N O T E S F R O M T H E S O U T H
William Kentridge is South Africa's most well-known artistic export. He also remains most famous for his short animated films. I spoke to him about these shorts, which are now collected as 9 Films and are prefaced by a more complex animation called Journey to the Moon, which incorporates non-drawn material.
William Kentridge's primary medium is charcoal on paper. Unlike most animators, he does not use thousands of different cels but instead draws onto a piece of paper, takes a photograph or two of the image, erases the element he is animating, redraws the next frame and takes another photograph. And so on, until eventually there are thousands of photographs that constitute a film. But each erasure is imperfect and so images leave behind traces of their history.
This is one of the most primitive forms of cinema, and Kentridge is its master. It is an extremely laborious process, one that the artist himself admits is "perilously close to occupational therapy". A week's worth of drawings will give him 40 seconds of footage. But sheer volume of time aside, it is a remarkable, efficient and compact process compared to the extravaganza involved in making normal cinema. Kentridge might use 20 pieces of paper to make an eight-minute film, as opposed to the thousands of individually drawn frames that are used for a conventional cartoon.
This erasure technique is used by Kentridge in a series of short films he made between 1989 and now. In these films, which explore the world of mining magnate Soho Eckstein, Kentridge's alter ego Felix Teitlebaum and Mrs Eckstein, the woman who connects the two men to each other in the artificial landscape of early 1970s Johannesburg, the technique itself becomes a reflexive element of a society that is erasing the past.
When Kentridge first started using the technique, he had no idea that it would have such metaphoric significance or endurance.
In fact, he says that he viewed it more as a mistake that he could only do an imperfect erasure. And only after he'd completed several films did he understand that the erasure and the trace of the marks was part of the meaning of the films as well.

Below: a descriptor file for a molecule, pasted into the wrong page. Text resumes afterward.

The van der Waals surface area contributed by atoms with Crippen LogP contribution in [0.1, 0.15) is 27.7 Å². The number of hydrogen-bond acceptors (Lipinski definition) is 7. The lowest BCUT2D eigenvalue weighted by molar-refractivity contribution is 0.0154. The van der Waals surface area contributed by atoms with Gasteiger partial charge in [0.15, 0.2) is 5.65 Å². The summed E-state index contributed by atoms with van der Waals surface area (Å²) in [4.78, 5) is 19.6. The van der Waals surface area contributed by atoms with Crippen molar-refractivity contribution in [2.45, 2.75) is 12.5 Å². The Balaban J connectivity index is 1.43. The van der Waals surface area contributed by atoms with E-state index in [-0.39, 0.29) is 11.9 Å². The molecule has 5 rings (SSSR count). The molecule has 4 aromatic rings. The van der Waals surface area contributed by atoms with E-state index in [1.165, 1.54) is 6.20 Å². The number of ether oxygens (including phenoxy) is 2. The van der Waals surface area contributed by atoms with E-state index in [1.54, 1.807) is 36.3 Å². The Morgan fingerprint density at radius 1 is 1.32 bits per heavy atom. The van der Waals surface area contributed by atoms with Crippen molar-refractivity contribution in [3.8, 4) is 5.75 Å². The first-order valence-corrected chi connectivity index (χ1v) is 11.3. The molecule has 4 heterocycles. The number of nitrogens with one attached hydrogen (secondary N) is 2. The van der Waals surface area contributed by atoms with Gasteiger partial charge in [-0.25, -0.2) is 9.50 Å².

In Durban's City Hall on Friday, Kentridge will be showing the nine films, with the Sontonga Quartet performing the soundtrack. Partly a tribute to the early days of cinema, when silent movies were accompanied by live scored performances, Kentridge says that viewing the films on a large scale with live musicians is "a different experience".
"And it's a double vision - you see the film and below the screen you see the performers making the music. A lot of people who'd heard the music before very many times suddenly have said that they heard it in a very different way."
In the catalogue for his exhibition at Castela Di Rivoli, one of the writers refers to Adorno's assertion that after Auschwitz, it would be barbaric to write poetry. Likewise, Kentridge himself talks about the impossibility for himself personally of creating utopian landscapes in the manner of the expressionists. The lyrical and the poetic are seen as too great a luxury in such a broken landscape as Johannesburg's.
Yet, at the same time the poetic, Arcadian images Kentridge professes not to be able to draw without descending into kitsch are about loss - and, if not about loss, he acknowledges, at least about uncomplicated desire. Conversely, his short films, while they walk the line between hope and darkness, are also deeply lyrical and poetic in a far more 20th century manner, and contain an iridescent but deeply embedded set of desires.
But, says Kentridge, that's really something that a viewer would see more clearly than he ever would or could.
"I'm working on them frame by frame", he says, "sequence by sequence, in the hope that they'll add up to something coherent. If there is a smoothness or a lyricism in it, then that's great but that's not an aim or an objective. But I think the way they're structured and the way that they work from the inside out may have more to do with the way one would write a poem than the way one would write a paragraph of prose."
And in fact, the films feel like incredibly dense literary works, very short stories. The preface to the 9 Films, Journey to the Moon, is Kentridge's tribute to the pioneers of film. Combining "live" animation in his studio with charcoal animations and more experimental techniques, it is a very beautiful piece of cinema that explores the artistic process itself.